18 Dec 1994 19:19:52 GMT
In article <firstname.lastname@example.org>, email@example.com (Kathleen Hunt) says:
>In article <firstname.lastname@example.org>, whittet <email@example.com> wrote:
>>If the North American equus c., reputedly able to maintain itself
>>in one form or another in the Americas for 60 million years,
>>was a wild horse, something like the modern mustang, and the
>>spanish horses introduced as their replacement were rather a
>>different breed, would it be possible that rather than extinction
>>we just have something more like ethnocentrism, wherein the Spanish
>>claim all the horses are theirs, and nobody cares to dispute the issue
>Faintly possible. But wouldn't the native Americans have noticed that
>there were wild horses around? Instead, native American oral history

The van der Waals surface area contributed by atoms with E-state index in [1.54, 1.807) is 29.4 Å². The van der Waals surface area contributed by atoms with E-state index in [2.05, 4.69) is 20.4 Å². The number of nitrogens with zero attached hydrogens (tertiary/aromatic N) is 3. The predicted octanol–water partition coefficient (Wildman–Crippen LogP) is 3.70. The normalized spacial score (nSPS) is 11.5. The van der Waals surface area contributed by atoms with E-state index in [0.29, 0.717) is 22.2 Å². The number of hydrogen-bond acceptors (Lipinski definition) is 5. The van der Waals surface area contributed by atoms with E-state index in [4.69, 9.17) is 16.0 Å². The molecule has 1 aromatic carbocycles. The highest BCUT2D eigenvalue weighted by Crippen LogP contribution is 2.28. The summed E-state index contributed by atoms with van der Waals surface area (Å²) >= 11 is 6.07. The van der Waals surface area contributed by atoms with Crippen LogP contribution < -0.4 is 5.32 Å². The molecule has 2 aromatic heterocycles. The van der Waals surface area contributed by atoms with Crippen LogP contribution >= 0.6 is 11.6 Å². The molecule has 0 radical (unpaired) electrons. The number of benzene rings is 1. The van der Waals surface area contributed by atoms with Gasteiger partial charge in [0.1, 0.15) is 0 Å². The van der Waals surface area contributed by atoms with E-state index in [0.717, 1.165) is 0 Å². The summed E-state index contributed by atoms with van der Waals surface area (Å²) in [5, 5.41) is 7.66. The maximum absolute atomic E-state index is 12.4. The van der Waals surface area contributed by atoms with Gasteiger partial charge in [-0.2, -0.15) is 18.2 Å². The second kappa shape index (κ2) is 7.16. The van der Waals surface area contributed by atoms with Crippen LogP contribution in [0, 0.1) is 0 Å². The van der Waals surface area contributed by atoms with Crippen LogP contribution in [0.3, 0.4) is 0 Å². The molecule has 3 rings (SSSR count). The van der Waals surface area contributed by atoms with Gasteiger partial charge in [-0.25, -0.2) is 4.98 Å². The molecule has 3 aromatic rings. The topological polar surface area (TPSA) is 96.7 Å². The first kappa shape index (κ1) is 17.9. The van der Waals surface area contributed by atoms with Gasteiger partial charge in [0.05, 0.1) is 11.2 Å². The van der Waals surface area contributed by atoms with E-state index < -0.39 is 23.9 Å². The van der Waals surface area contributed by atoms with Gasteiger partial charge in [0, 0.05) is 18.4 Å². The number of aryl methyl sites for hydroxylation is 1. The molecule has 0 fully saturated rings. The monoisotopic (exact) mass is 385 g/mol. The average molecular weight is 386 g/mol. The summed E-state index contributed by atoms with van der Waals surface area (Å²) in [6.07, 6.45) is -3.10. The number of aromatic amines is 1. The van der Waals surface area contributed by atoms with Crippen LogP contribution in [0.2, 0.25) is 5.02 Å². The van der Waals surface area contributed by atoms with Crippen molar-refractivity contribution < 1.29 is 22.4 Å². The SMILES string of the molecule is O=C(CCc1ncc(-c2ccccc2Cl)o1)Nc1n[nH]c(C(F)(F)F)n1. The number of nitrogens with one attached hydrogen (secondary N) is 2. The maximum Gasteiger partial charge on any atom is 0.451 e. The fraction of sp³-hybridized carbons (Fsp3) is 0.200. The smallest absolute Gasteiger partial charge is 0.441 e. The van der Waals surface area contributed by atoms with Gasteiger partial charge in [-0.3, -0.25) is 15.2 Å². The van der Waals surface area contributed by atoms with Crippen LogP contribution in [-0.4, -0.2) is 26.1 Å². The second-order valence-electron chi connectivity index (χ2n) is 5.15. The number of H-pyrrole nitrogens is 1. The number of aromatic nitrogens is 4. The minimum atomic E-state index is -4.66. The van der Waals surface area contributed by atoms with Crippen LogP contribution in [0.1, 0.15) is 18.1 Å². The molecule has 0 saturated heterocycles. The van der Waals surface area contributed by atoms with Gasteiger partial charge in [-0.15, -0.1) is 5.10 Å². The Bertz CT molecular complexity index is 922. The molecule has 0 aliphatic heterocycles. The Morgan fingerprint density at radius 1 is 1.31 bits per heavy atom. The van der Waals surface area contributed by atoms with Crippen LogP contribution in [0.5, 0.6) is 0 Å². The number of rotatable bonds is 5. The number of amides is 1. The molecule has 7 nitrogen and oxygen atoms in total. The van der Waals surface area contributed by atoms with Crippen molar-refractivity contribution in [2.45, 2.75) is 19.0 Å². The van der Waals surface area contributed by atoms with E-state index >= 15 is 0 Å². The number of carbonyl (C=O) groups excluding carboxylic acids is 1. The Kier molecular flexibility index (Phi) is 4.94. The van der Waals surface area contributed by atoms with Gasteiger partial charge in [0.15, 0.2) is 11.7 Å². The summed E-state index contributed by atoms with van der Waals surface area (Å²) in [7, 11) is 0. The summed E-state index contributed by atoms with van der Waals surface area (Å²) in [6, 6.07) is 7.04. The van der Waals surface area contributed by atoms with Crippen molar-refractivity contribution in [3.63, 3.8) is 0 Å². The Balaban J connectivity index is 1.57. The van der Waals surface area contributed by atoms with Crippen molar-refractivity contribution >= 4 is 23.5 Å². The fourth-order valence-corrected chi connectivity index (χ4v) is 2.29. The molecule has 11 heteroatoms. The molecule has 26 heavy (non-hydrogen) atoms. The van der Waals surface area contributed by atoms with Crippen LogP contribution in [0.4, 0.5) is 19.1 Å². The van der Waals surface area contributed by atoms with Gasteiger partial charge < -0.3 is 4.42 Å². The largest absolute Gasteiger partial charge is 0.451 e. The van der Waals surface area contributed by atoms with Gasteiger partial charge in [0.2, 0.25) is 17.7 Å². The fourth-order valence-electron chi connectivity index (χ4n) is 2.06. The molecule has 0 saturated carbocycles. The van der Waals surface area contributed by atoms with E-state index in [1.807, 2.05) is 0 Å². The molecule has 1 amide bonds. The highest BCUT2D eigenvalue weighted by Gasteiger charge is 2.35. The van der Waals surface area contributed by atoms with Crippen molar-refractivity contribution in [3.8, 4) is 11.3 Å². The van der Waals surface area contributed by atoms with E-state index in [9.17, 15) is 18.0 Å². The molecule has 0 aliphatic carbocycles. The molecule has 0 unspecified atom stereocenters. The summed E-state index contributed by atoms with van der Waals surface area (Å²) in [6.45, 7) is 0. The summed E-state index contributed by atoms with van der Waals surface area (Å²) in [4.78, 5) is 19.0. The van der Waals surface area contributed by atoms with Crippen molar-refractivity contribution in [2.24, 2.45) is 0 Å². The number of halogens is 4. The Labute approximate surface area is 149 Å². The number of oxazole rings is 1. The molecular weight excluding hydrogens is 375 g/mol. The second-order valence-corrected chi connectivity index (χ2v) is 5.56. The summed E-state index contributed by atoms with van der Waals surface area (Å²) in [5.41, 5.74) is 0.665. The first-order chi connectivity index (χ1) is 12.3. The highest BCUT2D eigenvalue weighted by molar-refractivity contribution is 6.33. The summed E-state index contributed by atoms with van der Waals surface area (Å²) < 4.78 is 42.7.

>says that horses arrived very recently.
>Also, our American breeds share certain characteristics with the old
>Spanish breeds (for instance, color patterns like overo,
>tobiano, and palomino).
This thread in some other groups has produced the interesting comment
from a couple of people that there was considerable press coverage in
Canada during the summer about a well preserved frozen horse, dated to
the late Pleistocene, from either the Yukon or Northwest territories.
Apparently it has not been published in any detail and is still under
study. A second comment from a "life long horsewoman" to the effect that
a "wooly horse" has been observed live, again in northern Canada, seems
to suggest the topic could stand some further research.
>If we increase the size of the penguin until it is the same height as
>the man and then compare the relative brain size, we now find that the
>penguin's brain is still smaller. But, and this is the point, it is
>larger than it *was*. (Monty Python)